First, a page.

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Bitter Moon

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France, United Kingdom · 1992
Rated R · 2h 19m
Director Roman Polanski
Starring Hugh Grant, Kristin Scott Thomas, Emmanuelle Seigner, Peter Coyote
Genre Drama, Romance, Thriller

Fiona and Nigel are sailing to Istanbul en route to India. Nigel encounters a beautiful woman and her crippled husband Oscar, who tells him their story: while living in Paris, he became obsessed with a woman, who enslaves him with her love. Oscar soon found himself drowning in this relationship, but he cannot get out of it...

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What are critics saying?


Washington Post by

With its musty scenario of a dissolute middle-aged man and a clingy, devouring child-woman, 60-year-old co-writer/director/producer Polanski's film smacks of wish-fulfillment and self-justification.


Newsweek by David Ansen

Recklessly perched on the edge of the ludicrous, this examination of a destructive erotic passion unfolds with an unsettling mixture of steam and mordant iron.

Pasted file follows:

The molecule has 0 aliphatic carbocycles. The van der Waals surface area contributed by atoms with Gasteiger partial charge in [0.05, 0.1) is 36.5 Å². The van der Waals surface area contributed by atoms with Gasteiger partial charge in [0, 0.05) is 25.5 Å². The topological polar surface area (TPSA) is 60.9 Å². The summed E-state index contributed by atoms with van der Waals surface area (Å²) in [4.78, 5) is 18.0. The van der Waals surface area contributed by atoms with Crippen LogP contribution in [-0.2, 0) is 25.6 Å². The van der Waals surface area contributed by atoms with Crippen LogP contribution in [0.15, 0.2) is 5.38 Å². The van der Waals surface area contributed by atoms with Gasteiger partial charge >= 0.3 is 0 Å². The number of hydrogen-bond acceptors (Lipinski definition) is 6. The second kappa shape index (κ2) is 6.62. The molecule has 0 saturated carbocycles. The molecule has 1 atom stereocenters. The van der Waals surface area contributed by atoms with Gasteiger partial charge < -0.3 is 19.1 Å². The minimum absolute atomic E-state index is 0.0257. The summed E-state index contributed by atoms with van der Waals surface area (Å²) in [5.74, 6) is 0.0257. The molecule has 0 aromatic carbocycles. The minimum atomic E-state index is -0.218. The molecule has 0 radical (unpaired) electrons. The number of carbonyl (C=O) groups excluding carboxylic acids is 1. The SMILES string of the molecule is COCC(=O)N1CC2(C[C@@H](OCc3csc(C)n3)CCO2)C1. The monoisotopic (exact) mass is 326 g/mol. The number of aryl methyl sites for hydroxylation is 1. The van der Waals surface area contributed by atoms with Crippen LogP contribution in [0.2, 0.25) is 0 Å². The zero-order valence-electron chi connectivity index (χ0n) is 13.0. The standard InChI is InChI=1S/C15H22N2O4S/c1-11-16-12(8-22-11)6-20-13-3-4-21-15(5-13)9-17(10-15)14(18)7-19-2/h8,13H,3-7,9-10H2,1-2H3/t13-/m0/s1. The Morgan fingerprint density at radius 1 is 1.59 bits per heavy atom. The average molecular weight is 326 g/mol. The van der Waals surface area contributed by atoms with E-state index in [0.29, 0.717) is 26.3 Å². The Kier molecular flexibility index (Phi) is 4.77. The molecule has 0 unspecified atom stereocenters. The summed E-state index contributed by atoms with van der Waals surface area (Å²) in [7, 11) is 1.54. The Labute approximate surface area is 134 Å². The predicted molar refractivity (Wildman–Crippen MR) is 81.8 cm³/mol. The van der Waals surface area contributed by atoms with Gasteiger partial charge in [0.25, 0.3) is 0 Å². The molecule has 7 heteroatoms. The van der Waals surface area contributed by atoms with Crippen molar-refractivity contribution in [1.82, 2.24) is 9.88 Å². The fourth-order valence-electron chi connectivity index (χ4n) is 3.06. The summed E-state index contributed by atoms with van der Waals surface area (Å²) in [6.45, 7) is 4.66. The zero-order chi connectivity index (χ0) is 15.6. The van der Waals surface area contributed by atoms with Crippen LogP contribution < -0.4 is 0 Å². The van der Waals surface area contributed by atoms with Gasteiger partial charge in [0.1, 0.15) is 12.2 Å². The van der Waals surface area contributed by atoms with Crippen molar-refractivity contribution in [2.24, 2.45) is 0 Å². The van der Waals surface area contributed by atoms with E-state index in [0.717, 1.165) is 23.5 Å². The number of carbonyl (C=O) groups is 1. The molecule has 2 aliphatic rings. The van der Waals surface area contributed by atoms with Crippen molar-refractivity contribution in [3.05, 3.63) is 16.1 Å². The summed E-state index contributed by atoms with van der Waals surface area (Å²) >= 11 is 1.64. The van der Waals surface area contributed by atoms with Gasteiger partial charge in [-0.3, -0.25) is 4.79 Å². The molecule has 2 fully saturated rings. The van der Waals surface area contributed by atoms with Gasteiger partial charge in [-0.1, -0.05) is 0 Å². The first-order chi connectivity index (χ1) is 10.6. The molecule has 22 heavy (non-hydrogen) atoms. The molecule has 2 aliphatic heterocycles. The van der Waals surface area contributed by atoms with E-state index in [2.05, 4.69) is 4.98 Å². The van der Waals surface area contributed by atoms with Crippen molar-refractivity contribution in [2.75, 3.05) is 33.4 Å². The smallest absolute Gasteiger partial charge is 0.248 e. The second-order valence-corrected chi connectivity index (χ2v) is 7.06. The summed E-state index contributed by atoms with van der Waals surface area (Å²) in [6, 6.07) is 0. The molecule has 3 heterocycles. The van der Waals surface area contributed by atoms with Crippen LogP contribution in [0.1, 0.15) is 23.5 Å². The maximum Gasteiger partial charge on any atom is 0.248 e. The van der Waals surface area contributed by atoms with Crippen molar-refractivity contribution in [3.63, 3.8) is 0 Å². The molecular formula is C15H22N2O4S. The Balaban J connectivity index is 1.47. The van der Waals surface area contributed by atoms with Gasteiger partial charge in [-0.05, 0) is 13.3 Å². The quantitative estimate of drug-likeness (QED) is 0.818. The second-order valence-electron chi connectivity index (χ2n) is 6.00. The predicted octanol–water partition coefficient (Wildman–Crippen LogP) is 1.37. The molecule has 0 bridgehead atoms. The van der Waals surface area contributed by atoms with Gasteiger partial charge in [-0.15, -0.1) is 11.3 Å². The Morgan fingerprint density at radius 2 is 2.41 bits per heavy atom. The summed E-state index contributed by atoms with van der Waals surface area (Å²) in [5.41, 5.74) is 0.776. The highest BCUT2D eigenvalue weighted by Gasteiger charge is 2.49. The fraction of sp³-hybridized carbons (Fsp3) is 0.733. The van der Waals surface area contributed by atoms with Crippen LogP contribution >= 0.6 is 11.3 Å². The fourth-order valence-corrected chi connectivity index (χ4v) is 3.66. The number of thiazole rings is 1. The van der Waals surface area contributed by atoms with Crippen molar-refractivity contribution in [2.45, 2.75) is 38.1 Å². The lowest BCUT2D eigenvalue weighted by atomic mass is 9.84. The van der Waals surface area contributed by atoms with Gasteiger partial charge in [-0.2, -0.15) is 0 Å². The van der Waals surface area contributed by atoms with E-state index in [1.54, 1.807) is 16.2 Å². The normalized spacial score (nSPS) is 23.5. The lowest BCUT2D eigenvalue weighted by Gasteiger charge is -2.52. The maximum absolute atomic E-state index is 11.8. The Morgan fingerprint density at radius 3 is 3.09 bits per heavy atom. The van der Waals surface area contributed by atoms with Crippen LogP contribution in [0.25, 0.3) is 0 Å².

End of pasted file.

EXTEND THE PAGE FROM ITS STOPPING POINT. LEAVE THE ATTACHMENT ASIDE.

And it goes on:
Variety by Derek Elley

Four years after Frantic, Roman Polanski approaches rock bottom with Bitter Moon, a phony slice of huis clos drama between two couples aboard a Euro ocean liner. Strong playing by topliner Peter Coyote can't compensate for a script that's all over the map and a tone that veers from outre comedy to erotic game-playing.


Slant Magazine by Eric Henderson

As easy as it would be to make rude connections between the film’s raunchy shenanigans and Polanski’s own history, the fact is that Bitter Moon doesn’t feel like either an explanation, an apology, nor a defense of the kinky sexual games adults play. Think of it as Polanski’s Who’s Afraid of Virginia Woolf.


ReelViews by James Berardinelli

This is bad melodrama, complete with hammy acting and purple prose, and far too long to be even passingly entertaining. It's soap opera quality, from beginning to sensationalistic end.


Chicago Reader by Jonathan Rosenbaum

With its American, English, and French characters representing the three cultures Polanski has known since he left Poland, it's also quite possibly his most personal film—and certainly his most self-critical.


Austin Chronicle by Marc Savlov

A disturbing, spare story and a return to Polanski's earlier thematic grounds; it's not Knife in the Water, but it does feature fragmenting marriages and a big boat.


Chicago Sun-Times by Roger Ebert

Bitter Moon is wretched excess. But Polanski directs it without compromise or apology, and it's a funny thing how critics may condescend to it, but while they're watching it you could hear a pin drop.

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